The following is a list of Neuroscience course descriptions. Please see the First Year Program in Biomedical Sciences for other required courses as well as the other graduate program pages for elective options.
NEU 700 – Seminars in Neuroscience
Required each Fall and Spring for all NEU students, emphasizes student research presentations (30 min each for 2nd year students; 60 min each for student 3rd year on). Attendance at neuroscience related seminars is also required.
NEU 731 – Advanced Topics in Neuroscience
Special work, lecture, laboratory, reading, seminar, or a combination of these as determined by advisor in accordance with student’s interest.
NEU 721 – Membrane Physiology I
Chemical and physical structure of membranes; model systems; permeability and transport; membrane potential; ionic channels; excitability in nerve and muscle; ionophores; active transport; membrane receptors.
NEU 722 – Membrane Physiology II
Osmosis and cell volume; tracer analysis of permeability and compartmentation; theory of channels and carriers; cable properties; Hodgkin-Huxley formalism; Na, K and Ca ion channels; regulation of cellular Na, Ca activities; single-channel analysis; chemical synapses; membrane receptors; cell junctions; excitation and E-C coupling in muscle.
NEU 750 – Modeling CNS Injury and Repair (elective)
This course provides an overview of a number of complex modeling systems using in CNS Injury and Repair biomedical research. The course examines models, such as spinal cord injury, traumatic brain injury, ischemic/stroke injury, experimental autoimmune encephalomyelitis (EAE) model of multiple sclerosis, axon regeneration in retinal nerve and spinal cord, and drosophila models of degeneration. The course will consist of both lectures and hands-on laboratory components.
NEU 761 – Neuroscience I: Molecular and Cellular Neuroscience
An advanced introduction to modern neurobiology, focusing on the cellular and molecular biology of neurons, glia, synapses, and sensory receptors.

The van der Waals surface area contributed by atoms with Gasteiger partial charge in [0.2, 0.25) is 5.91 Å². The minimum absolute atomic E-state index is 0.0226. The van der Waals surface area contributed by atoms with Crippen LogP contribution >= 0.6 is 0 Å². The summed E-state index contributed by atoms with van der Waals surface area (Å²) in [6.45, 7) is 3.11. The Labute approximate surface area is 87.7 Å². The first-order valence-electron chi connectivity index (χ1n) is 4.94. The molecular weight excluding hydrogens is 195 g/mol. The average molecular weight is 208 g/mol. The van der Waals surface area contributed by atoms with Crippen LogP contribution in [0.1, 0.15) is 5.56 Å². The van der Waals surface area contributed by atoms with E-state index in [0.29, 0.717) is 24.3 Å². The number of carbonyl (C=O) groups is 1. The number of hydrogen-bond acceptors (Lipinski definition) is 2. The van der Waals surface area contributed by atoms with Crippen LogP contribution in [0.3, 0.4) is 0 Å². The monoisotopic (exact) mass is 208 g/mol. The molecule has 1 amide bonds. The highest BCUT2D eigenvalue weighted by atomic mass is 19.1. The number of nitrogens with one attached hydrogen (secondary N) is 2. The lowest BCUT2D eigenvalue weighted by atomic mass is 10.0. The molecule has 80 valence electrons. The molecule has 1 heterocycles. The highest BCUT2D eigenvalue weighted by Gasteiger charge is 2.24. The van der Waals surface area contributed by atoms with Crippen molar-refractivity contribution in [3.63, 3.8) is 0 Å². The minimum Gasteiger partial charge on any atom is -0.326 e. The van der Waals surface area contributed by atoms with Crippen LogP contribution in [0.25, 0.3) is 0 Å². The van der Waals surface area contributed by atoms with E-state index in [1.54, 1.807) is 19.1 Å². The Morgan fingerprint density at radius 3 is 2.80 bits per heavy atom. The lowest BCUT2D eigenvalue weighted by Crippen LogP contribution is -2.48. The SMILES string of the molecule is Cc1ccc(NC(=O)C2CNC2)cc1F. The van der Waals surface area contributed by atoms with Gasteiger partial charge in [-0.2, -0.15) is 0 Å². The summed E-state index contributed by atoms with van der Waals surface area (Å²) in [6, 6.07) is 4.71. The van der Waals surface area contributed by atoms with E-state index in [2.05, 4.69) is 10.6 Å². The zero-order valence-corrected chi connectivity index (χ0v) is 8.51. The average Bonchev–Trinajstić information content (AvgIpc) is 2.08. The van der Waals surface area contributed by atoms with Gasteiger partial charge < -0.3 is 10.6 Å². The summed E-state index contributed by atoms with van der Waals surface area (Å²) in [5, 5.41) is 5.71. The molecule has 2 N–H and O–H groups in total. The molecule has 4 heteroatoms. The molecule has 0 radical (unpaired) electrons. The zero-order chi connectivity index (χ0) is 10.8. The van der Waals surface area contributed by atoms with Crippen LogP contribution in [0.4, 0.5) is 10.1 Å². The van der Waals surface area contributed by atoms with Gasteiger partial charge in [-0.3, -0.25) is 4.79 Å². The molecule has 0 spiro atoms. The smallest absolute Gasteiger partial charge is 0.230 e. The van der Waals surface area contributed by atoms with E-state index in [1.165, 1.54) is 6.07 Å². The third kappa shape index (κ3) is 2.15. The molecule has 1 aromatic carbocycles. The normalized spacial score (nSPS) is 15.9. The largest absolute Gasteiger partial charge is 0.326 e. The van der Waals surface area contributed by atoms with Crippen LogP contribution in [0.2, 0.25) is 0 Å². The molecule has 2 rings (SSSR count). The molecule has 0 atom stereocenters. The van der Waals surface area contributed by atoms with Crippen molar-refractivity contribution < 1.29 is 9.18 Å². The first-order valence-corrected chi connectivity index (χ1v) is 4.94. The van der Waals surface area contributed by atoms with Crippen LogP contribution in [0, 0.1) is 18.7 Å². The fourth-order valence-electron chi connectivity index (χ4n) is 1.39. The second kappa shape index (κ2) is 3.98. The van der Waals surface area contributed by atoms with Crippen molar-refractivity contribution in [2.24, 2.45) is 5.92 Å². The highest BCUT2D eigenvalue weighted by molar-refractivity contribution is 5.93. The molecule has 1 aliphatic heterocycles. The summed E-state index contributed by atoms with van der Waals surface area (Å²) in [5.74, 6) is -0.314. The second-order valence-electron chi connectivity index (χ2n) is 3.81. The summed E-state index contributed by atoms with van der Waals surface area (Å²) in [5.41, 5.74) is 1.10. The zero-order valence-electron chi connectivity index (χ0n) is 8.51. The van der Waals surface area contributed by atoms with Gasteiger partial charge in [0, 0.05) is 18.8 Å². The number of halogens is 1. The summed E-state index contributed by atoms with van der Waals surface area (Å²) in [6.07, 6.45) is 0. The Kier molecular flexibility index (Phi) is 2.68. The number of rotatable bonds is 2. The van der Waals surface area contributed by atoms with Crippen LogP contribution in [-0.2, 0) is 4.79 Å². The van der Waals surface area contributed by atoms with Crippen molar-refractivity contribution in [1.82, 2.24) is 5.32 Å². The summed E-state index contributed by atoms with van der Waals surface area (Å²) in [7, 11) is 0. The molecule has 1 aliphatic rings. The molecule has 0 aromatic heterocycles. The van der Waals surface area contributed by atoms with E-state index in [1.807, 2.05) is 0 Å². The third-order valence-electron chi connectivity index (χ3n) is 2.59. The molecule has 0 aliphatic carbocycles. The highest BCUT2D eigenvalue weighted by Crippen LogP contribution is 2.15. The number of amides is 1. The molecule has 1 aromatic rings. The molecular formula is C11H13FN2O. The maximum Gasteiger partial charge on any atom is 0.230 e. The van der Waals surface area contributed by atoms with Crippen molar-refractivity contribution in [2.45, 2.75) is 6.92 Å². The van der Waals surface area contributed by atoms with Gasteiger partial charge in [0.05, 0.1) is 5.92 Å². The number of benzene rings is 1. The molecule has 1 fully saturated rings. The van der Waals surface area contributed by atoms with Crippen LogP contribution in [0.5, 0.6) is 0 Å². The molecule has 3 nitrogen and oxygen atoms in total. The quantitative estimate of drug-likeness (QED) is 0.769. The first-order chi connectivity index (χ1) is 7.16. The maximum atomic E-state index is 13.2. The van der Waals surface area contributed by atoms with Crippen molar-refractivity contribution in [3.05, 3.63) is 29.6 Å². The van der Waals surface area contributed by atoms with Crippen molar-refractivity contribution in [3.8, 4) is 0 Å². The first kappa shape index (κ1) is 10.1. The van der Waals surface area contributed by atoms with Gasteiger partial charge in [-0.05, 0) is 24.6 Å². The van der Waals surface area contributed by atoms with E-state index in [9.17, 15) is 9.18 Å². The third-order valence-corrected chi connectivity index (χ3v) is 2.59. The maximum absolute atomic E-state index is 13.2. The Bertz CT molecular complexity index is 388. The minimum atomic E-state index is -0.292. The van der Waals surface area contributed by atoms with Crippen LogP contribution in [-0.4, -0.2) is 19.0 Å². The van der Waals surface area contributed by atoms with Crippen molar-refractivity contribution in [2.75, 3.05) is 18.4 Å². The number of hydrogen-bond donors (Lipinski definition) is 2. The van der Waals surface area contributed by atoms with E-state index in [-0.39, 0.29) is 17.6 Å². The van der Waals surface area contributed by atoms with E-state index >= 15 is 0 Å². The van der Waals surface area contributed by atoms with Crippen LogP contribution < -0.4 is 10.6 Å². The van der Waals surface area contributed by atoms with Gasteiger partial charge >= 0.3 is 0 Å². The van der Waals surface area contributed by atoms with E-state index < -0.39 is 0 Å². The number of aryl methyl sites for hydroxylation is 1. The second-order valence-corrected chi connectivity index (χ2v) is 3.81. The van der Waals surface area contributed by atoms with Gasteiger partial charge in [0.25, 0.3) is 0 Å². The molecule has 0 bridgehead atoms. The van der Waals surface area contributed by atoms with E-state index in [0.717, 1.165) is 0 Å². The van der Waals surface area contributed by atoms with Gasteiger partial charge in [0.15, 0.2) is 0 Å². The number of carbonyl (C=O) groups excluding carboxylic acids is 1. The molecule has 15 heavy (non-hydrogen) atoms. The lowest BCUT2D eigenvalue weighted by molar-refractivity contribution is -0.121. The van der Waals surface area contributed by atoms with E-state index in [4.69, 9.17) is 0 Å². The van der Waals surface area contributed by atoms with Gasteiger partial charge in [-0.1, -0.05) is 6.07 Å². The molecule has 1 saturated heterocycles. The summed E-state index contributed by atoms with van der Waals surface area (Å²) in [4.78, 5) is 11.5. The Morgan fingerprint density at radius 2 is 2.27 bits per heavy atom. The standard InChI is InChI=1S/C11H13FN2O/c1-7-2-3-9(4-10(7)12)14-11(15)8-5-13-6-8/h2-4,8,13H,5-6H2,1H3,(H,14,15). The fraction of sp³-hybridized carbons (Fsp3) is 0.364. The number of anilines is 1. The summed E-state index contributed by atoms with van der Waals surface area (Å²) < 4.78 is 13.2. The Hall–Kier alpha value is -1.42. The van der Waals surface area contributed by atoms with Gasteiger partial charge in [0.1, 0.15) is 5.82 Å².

NEU 762 – Systems Neuroscience
The course aims to provide a general, but intensive, background to the neurosciences beyond Cellular Neuroscience (NEU 661) and Developmental Neuroscience (NEU 663) and to prepare students for more specialized neuroscience courses, for lab rotations, and for subsequent dissertation work. NEU 662 will present sensory, motor and integrative neuroscience at the level of functional systems, but will do so in the context of cellular and molecular neuroscience. The course concentrates on the experimental basis for our understanding of nervous system function and uses both didactic lectures and student discussions of current research literature. The course expects that students have a working knowledge of synaptic transmission, excitable cell membranes, and ion channels from previous coursework in PHS 641/2 and NEU 661, as well as a general knowledge of biochemistry and molecular biology from their PIBS course. It will also be useful to have taken NEU 663. [Pre-requisites: PHS641/2 and NEU661, or in exceptional cases, permission of instructors].
NEU 763 – Developmental Neuroscience
This course will explore nervous system development from early neural induction and neurogenesis to the construction of neural circuits. Cellular and molecular mechanisms of neural migration, neurite growth and guidance, and synaptogenesis will be covered.
NEU 797 – Neuroanatomy
This course is designed to teach functional neuroanatomy to individuals engaged in basic neuroscience research. Therefore, most of the emphasis will be placed upon gross anatomy, identification of pathways and circuits, and a description of the physiological functions of neuroanatomical systems. To the extent that it may help to explain functional aspects of the nervous system, each lecture will contain some clinical examples and/or case histories. An important feature of each class period will be a laboratory segment in which the student will study human and sheep brains, examine models of the brain, and use internet neuroanatomy websites containing pictures, text, clinical examples, and 3-dimensional rotations of the nervous system.
NEU 830 – Dissertation Research: Pre-Candidacy
Required for all PhD candidates. The student will enroll for credits as determined by the Office of Graduate Studies but not less than a total of 24. No more than 12 hours of research may be taken in a regular semester, and no more than six in a summer session.
NEU 840 – Doctoral Dissertation: Post Candidacy
Required for all PhD candidates. The student will enroll for credits as determined by the Office of Graduate Studies.
NEU 850 – Research in Residence
Student must be registered in the semester they plan to defend. Used to establish research in residence for the PhD after the student has been enrolled for the permissible cumulative total in appropriate doctoral research. Credit is not granted. Student may be regarded as full-time residence as determined by the Dean of the Graduate School.